Soul Asylum & Meat Puppets Still Got It
’90s Veterans Light Up Harlow’s in Sacramento
God bless Harlow’s for self-promoting the Soul Asylum/Meat Puppets show this past July 28. But, amidst the Sahara-like heat that broiled outside and the sheer lack of ‘90’s enthusiasts chilled inside, needless to say, the show did not sellout. But that didn’t stop both of the retro bands from putting on a more-than-spirited split set. And let’s be clear: this was in no way an opening act segued into an obvious headliner. Both of these bands helped change the game back from the early ‘80s, all the way up through the mid-‘90s, and beyond.
Oh my, those fleshy Meat Puppets. The brothers Curt and Cris Kirkwood have certainly still got it, for the ripe ages of 56 and 54. These dudes have inspired some of the best, including the obvious, all-mighty, Nirvana. And that legacy continues, for posterity’s sake, with the addition of Elmo Kirkwood (Curt’s son) on rhythm guitar. Also, they have been touring with 46-year-old Shandon Sahm on the drums since 2009. This guy resembled a more getting on, last-days version of Keith Moon, shirtless and 40 oz. in hand, as he took the stage. Yet, guitar-slinging Curt was sporting yoga pants … which one of them were more comfy?
The Phoenix-born desert punks kept their set list saucy but sprinkled with country sentiment. Sadly, the crowd participated in some mild head-bobbing, at best, as they opened with the likes of “Comin’ Down” and “Oh Me” (which is their tune, not Nirvana’s), followed by a more metallic version of “Crazy.”
What came thereafter was more unexpected, as they surprisingly pulled out some gem-like cover songs, including: “Seven Spanish Angels” (made popular by a Willie Nelson and Ray Charles duet), “Cathy’s Clown” (1960 classic by The Everly Brothers), followed by the Beach Boys’ “Sloop John B.” Talk about respecting your elders. Many of these tunes were interwoven with the psychedelic guitar solos, rockabilly upbeats and that country twang the Meat Puppets are known for; they definitely left fans feeling quite satiated with coveted hits, “Backwater” and “Lake of Fire” as proper closers, too.
Once Soul Asylum took the stage, though, it was clear who the remaining crowd was there for Dave Pirner’s authentic brand of feel-good rock ‘n’ roll. The ageless frontman still knows how to command a room more than ever before at age 51. He undoubtedly proved that Soul Asylum’s birthright lives on; not only via Kevin Smith films but with his new-fangled band continuously bringing down the house. To top it off, his out-and-out charisma and a humorous stage presence make for a brisk glimpse into his journey as a seasoned rock star.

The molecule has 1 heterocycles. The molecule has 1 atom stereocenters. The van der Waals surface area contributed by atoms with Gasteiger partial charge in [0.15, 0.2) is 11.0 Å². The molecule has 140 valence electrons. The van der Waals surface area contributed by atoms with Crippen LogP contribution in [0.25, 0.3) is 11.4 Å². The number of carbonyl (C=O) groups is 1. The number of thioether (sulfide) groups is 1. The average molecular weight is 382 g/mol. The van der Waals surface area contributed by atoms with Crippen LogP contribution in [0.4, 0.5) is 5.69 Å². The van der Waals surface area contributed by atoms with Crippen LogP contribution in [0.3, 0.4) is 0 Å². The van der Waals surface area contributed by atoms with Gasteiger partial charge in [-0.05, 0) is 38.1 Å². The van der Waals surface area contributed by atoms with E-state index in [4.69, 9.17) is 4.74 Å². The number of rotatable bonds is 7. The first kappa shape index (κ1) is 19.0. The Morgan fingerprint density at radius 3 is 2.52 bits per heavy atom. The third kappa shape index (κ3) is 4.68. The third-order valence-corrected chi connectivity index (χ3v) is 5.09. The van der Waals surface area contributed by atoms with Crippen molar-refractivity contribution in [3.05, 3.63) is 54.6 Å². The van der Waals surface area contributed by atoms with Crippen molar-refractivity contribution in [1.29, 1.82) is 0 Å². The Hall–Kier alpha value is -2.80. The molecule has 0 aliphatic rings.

In an apropos manner, he opened with “Somebody to Shove,” from the landmark album Grave Dancers Union, which led into many more cataloged 1992 to 1995 nuggets. Yes, he most certainly played “Runaway Train,” but yet didn’t play his signature cover version of “Sexual Healing.” Highlights of the oldies but goodies were “Just Like Anyone,” wherein he broke it down and talked about his “sack” while simultaneously introducing his super-duper, bad-ass drummer, Michael Bland. This heavy hitter was Prince’s drummer for seven years, and he wasn’t fazed by Pirner’s salacious patter either.
“Without a Trace” was also a noteworthy moment, where Pirner dedicated the song to his late friend, and founding band member, Karl Mueller. The opening lyrics go, “I fell in love with a hooker/She laughed in my face.” It was easy to see that Dave misses his old buddy, as he poured himself into the punchy tune with a purposeful exuberance.
The revamped Soul Asylum encored the night with the rousing “April Fool,” giving the crowd a final dose of the good old days for which they came. It seemed that it was a veritable pleasure for Dave Pirner to exhale the band’s successes. He humbly and willingly gave his fans what they desired, ecstatic to play the classics that they know and love, while subtly mixing in the later year’s material for good measure. It would seem that he’s sort of started over again, carrying on the ‘90s torch for all of us 30-somethings out there.
Bottom line, this was a double bill to remember. Both of these venerated bands deserved more people braving the heat and exhaustion just to witness them throw down like they did decades ago. As I watched them perform back-to-back, I couldn’t help thinking: “These guys are really living the dream.” It’s probably a good thing someone’s still keeping a 20th-century lookout on the modern millennium, as well.